Choosing the right narrator for your self-published audiobook can make or break its success, but what’s the best way to go about it? Historical mystery writer Anna Castle‘s shares what she learned by recruiting narrators for the audiobook of Murder by Misrule in the form of an interview with her final choice of candidate, Joel Froomkin, followed by their five top tips
Insights from anAudiobook Narrator
Anna: Has the self-publishing revolution impacted your work significantly?
Joel: The self-publishing world has been the lynch pin to my audiobook career taking shape. It allowed me to build up a portfolio, hone technique, and record some amazing projects before even being on the radar of the major audio publishers. Approaching authors and encouraging them to foray into audio production is an incredible thing.
My big breaks with traditional publishers almost all came out of relationships with authors I had worked with on indie projects.
I think indie authors who aren’t exploring audio don’t realize they are missing a whole new way to find readers who embrace their work.
Anna: How is the process different with indies versus publishers?
Joel: The primary difference is the amount of interaction you have with the author. I work closely with my authors to get a real sense of what they want for each character. With ACX, the author has to approve the first fifteen minutes to make sure they agree with the direction things are heading. With a mainstream publisher, the author has approval on casting (usually); from that point the narrator is working pretty much on their own. It can be nerve-wracking when you know the author isn’t going hear what you’ve recorded until the day the book goes on sale!
Anna: Do narrators tend to specialize in terms of genre or expected audience?
Joel: Every narrator has a genre they’re the most passionate about. Personally, I love books that give me the chance to jump in the sandbox and play, with large casts of colorful characters and bold personalities. Those books can be YA, fantasy, or historical. I love humor and wit. And although romance is my bread and butter, I would be pleased as punch if most of my career was narrating middle-school books! Weird, right? I’m basically a big kid.
Anna: Can you offer us any advice in choosing a good narrator for our work?
Joel: How you list your audition can make a huge difference.
- Tell us something about the characters in the audition material — their age, origin, personality. You would be amazed how often auditions are posted with dialogue between five different characters and you have no information about who any of them are. Who would you cast in those roles if it was a Hollywood movie?
- Don’t be afraid to give us a clue about style – gritty, humorous, lively, dry. If you need to hear several characters, use excerpts, rather than one long section.
- About 775 words will give you a five-minute audition, which is on the long side. A three to five minute sample is the usual.
- Above all, before you begin the process, listen to some audiobooks in the genre you write. Take a look at Audie finalists and Earphones Award-winners in Audiofile Magazine, and you’ll find great examples of excellent narration.
Anna: What can authors do to make your job easier so we can achieve the best audio edition of our work?
Joel: It’s better to give us too much information than too little. I ask for a character dossier including everyone from the hero to a one-line taxi-driver. Tell us if a minor character is going to become a major one in later books OR if they will be a romantic lead later in the series. We aren’t mind-readers!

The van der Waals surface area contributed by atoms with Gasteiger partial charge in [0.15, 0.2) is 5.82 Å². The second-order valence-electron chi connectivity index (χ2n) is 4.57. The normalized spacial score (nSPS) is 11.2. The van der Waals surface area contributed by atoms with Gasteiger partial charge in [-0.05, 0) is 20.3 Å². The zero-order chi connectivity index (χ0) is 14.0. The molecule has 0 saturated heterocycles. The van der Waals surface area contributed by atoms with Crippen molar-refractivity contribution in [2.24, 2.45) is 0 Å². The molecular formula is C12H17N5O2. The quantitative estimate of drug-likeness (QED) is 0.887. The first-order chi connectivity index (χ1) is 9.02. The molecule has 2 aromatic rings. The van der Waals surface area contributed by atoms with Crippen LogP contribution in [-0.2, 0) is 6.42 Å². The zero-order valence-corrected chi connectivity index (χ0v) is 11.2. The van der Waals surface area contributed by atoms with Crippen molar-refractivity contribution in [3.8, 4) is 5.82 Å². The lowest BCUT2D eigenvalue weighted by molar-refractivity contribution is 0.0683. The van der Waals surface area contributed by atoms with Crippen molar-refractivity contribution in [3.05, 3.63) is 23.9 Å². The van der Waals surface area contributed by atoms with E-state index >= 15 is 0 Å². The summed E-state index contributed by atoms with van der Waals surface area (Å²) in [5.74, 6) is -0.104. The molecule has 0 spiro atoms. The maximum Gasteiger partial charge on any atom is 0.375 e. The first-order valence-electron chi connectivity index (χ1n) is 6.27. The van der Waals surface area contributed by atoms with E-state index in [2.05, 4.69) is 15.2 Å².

Anna and Joel’s 5 Top Tips for Choosing an Audiobook Narrator
A reputable, professional narrator will be recording four or five books a month, minimum, to sustain a full-time career. So it isn’t possible for them to be productive while being micro-managed or to have you listen chapter by chapter. That’s why the more information you give us up front, the happier you will be with the final product.
- For fantasy or sci-fi, nothing makes narrators happier than a recorded list of all the names and places. Everyone write pronunciations differently, so a recording of how you pronounce Captain Bozick Flurnschrumpf from the planet Regnara is a godsend! And I love authors who write with audio in mind. Try not to describe EVERY male character as having a deep, growly voice!
- Find a voice you love, give them all the information you can, and then trust the process. If you need to hear another short section of material to be sure, don’t be afraid to ask. Cast the right person. Narrators aren’t fixer-uppers.
- It’s also important to know that even if you hire the best narrator in the world and you LOVE the result, there will always be things that, to your ear, miss the mark. If you add up the number of lines Meryl Streep has in a movie where she wins an Oscar, it MIGHT total 30 minutes of dialogue. Bear in mind that narrators have to sustain hours of material, solo, playing all the characters.
- Before you send your book to press, read it out loud. Do it hidden in a closet, whisper it to your cat, but do it. You will be amazed at the things that your eye skims past on the page but suddenly don’t work in your mouth!
To find out more about Joel Froomkin, a three-time winner of AudioFile Magazine’s Earphones Award, visit www.joelfroomkinaudio.com.How to pick the best narrator for your #audiobook - by indie #author @AnnaCastl - new on the #ALLi Author Advice Center's daily blog Click To Tweet
OVER TO YOU Do you have any top tips to add to Anna and Joel’s great advice? Join our conversation!
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